Meanwhile Allen Nassanga, Research & Innovation Assistant Commissioner at the Uganda Revenue Authority stressed the value of collaboration by regional tax authorities as well as inter-governmental agencies, and praised the use of tax-benefit microsimulation models, such as SOUTHMOD.
'I think it's such a great example of where one can use the confidential data that sits in the research lab or at the revenue authority, but it can be translated into an Excel-based model that can be distributed broadly. There are these wonderful examples now across sub-Saharan Africa.'
Ezekiel Phiri, Director for Research & Corporate Strategy of the Zambia Revenue Authority noted that technological advancement offers an opportunity to match data from different sources. However, he cautioned that it is also important to have robust data governance systems in place.
'Emerging technologies like AI come in handy for analyzing information. But it also creates challenges in terms of the governance framework around all this', he explained.
Concluding the discussion, Ingrid Woolard, Professor and Dean of the Faculty of Economic and Management Sciences at South Africa’s Stellenbosch University, echoed Phiri’s concern about ensuring appropriate governance for processing data.
'The revenue authorities have rightly been cautious about the ways to use and manage highly sensitive data', Woolard commented.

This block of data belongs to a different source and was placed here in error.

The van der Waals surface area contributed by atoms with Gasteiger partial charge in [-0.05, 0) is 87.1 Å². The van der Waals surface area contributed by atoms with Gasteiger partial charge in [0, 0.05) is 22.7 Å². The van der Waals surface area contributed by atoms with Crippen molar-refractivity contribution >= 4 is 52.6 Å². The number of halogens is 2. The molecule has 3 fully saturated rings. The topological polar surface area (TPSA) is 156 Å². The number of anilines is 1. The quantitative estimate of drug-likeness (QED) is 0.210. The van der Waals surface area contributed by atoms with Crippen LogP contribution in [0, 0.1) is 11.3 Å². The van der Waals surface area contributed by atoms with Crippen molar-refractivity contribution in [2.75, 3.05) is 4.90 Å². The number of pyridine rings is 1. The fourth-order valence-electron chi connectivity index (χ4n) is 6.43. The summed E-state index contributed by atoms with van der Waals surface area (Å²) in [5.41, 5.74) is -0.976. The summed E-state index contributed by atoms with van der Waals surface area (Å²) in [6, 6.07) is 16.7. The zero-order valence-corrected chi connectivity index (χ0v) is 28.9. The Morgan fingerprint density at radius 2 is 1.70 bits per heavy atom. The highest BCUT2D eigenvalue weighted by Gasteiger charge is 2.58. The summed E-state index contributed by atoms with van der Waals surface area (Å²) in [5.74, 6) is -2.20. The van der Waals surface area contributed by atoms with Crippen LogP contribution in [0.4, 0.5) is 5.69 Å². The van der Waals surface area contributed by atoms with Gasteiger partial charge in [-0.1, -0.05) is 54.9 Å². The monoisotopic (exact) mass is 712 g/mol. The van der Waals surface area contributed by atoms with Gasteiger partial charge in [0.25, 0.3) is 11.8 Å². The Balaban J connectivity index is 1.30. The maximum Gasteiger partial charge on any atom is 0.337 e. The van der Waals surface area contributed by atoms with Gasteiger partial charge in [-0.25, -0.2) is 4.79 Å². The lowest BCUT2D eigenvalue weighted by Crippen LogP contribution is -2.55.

As the global community inches closer to 2030, panelists agreed that it is increasingly important to find a balance among different forms of financing for the ambitious programmes, particularly in an environment where many low-income countries are facing budget deficits. Addressing that challenge will require committed efforts from governments and tax authorities.
Work is also needed to cement a social contract that encourages households to willingly pay taxes, and for authorities and policymakers to build transparent and accountable systems that earn the trust of taxpayers.
Denise Wall is a journalist who has spent nearly 25 years working in print, radio, television and online news and podcasts. She moderated two panel discussions at the WIDER Development Conference 2023.
The views expressed in this piece are those of the author(s), and do not necessarily reflect the views of the Institute or the United Nations University, nor the programme/project donors.